You spent so much time looking for the ideal cake recipe to wow your family and friends. You carefully mixed the batter and poured it into the pan, watched as it turned a golden brown in the oven.
Now it’s time to take your cake out of the pan… and it just would not budge! Has all of your baking time resulted in a cake that will come out of the pan torn and in pieces?
Don’t worry, there are a few options for getting the cake out of the pan and onto a platter. And a few things you can do to prevent it from sticking to the pan in the first place (of course, you could always just skip the pan entirely!).
In a similar vein, if you’re baking a bundt cake or cheesecake, check out my postings on removing a stuck bundt cake from a pan and removing cheesecake from a pan.
How to Remove Cake From a Pan After Baking
These are the tactics I use to get my cakes out of the pan every time and have them look flawless.
1 – Cooling the cake
The first step in getting your cake out of the pan, regardless of what cake you’ve cooked or what pan you’ve used, is to let it cool fully, to room temperature.
If you try to remove a warm cake from a pan, you risk the cake coming out with chunks still adhered to the pan.
Let the pan to cool for at least 30 minutes, if not longer for bigger cakes. When completely cool you can get down to the job of removing the cake from the pan.
2 – Use a cooling rack
I strongly suggest using a cooling rack to chill the cake while it is still in the pan. A cooling rack will allow air to flow all around the pan, including the bottom which is where most of the sticking is going to happen.
This specific set appeals to me since it can withstand temperatures of up to 575 F, making it quite adaptable.
3 – Cool in fridge
If you’re in a hurry to get that cake out of the pan, put it in the fridge to speed things up. Let the pan to cool for approximately 15 minutes, or until it is warm-to-cool and no longer heated. Place the pan in the refrigerator for another 10 to 15 minutes.
This cools the cake enough to allow it to be gently removed from the pan. This method of cooling is also great to use in warmer months when your kitchen is warm.
4 – Loosen the cake
To remove the cake from the pan, use a knife. Slide the knife carefully between the cake and the pan, working gently around the edge. Keep the knife against the pan to avoid cutting into the cake.
When the cake is loose, turn the pan upside down and gently ease the cake out and onto the cooling rack or plate. A non-serrated or palette knife is the ideal tool to use. Instead, a thin nylon spatula may be used.
5 – Tapping method
Put a large plate over top of the cake pan, preferably the plate you’re going to be using to serve your cake. Flip the pan over down with the plate on the bottom, holding the plate firmly in place.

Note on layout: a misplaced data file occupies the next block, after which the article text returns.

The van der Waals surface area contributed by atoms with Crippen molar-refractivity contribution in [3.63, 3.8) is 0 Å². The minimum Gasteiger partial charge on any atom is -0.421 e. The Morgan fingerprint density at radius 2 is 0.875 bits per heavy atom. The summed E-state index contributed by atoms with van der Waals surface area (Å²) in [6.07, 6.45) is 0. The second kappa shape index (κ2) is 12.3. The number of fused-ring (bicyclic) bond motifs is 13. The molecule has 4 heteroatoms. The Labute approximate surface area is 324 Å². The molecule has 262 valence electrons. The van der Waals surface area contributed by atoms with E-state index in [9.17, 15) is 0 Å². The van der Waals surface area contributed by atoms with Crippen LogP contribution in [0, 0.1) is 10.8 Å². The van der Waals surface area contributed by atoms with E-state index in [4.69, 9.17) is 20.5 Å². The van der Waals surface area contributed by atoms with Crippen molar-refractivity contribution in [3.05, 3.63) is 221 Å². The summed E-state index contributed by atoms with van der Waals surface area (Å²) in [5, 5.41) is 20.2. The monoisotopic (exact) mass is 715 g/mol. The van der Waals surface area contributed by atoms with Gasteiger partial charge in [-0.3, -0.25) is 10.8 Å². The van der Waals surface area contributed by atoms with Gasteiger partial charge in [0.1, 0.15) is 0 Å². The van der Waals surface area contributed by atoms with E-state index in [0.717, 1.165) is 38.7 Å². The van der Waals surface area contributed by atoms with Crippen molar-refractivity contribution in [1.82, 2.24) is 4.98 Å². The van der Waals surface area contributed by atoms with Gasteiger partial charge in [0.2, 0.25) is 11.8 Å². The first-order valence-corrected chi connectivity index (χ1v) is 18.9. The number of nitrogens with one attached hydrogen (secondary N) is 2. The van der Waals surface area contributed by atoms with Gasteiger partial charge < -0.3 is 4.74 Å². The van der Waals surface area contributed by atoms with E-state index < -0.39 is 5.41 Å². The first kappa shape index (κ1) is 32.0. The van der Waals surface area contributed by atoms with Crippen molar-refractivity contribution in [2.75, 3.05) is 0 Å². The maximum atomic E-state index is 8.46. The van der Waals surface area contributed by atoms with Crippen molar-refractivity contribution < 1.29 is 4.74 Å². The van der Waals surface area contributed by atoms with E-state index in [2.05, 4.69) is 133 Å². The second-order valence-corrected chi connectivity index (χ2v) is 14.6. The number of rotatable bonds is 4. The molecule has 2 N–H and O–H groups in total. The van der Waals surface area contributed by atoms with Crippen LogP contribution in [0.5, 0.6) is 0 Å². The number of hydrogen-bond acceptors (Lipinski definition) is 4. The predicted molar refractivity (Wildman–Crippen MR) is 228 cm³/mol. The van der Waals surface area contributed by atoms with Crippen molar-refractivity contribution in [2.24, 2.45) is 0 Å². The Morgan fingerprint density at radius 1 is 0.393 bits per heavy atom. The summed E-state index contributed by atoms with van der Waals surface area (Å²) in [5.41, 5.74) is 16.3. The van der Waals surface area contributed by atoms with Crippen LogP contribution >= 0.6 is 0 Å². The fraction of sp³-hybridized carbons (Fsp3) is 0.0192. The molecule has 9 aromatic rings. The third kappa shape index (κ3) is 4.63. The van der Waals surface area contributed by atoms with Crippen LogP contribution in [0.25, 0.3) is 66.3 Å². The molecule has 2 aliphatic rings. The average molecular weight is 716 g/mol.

Tap and gently jiggle the pan so the cake slowly releases and comes out in one piece.
6 – Leave in pan upside down
Invert your cake upside down on the platter, just as the prior procedure. Let the cake upside down for 10 to 15 minutes instead of tapping and shaking. Then attempt to carefully remove the pan.
This procedure permits the shortening used to oil the pan to sink a bit deeper into the edges of the cake, assisting in its release.
7 – Use a dishcloth
If your cake is obstinate and won’t slide out of the pan onto the platter, a dishcloth will come in handy.
Soak a dishcloth in hot or warm water. Wring out the excess water from the cloth and wrap it around the pan’s bottom. Let the pan to rest in the cloth for approximately 15 minutes.
This procedure allows the pan to warm up and expand somewhat, allowing it to loosen from the edges of the cake.
8 – Microwave method
Do you still have a cake that won’t come out of its pan? This is another technique to steam the cake out of the pan.
Fill a cup halfway with boiling water. Put the mug into the microwave, placing the cake pan on top of the mug. Leave in the microwave for a few minutes without turning it on. The trapped steam should loosen the cake from the pan.
Don’t have a microwave? Any enclosed place, such as a cabinet, will suffice.
9 – Use a warm oven
When the cake is cool, preheat the oven again to about 250°F. Return the cake to the oven for 5 minutes. Remove from the oven and place the pan on a cooling rack to cool. The cake should slide nicely out of the pan.
This procedure works particularly well with Bundt pans, which may be more difficult than other pans when it comes to getting the cake out nice and smooth.
10 – Icing out the cake
This method works well with circular, flat pans. Invert the pan onto a plate or cooling rack. Place ice cubes in a dish and set it on the bottom of the pan.
After a few minutes, you should be able to remove the pan without any cake disasters.
11 – Using the freezer
Let the cake to cool completely in the pan. Run a non-serrated knife or a nylon spatula along the pan’s edges. After that, put the pan in the freezer for 1 to 2 hours.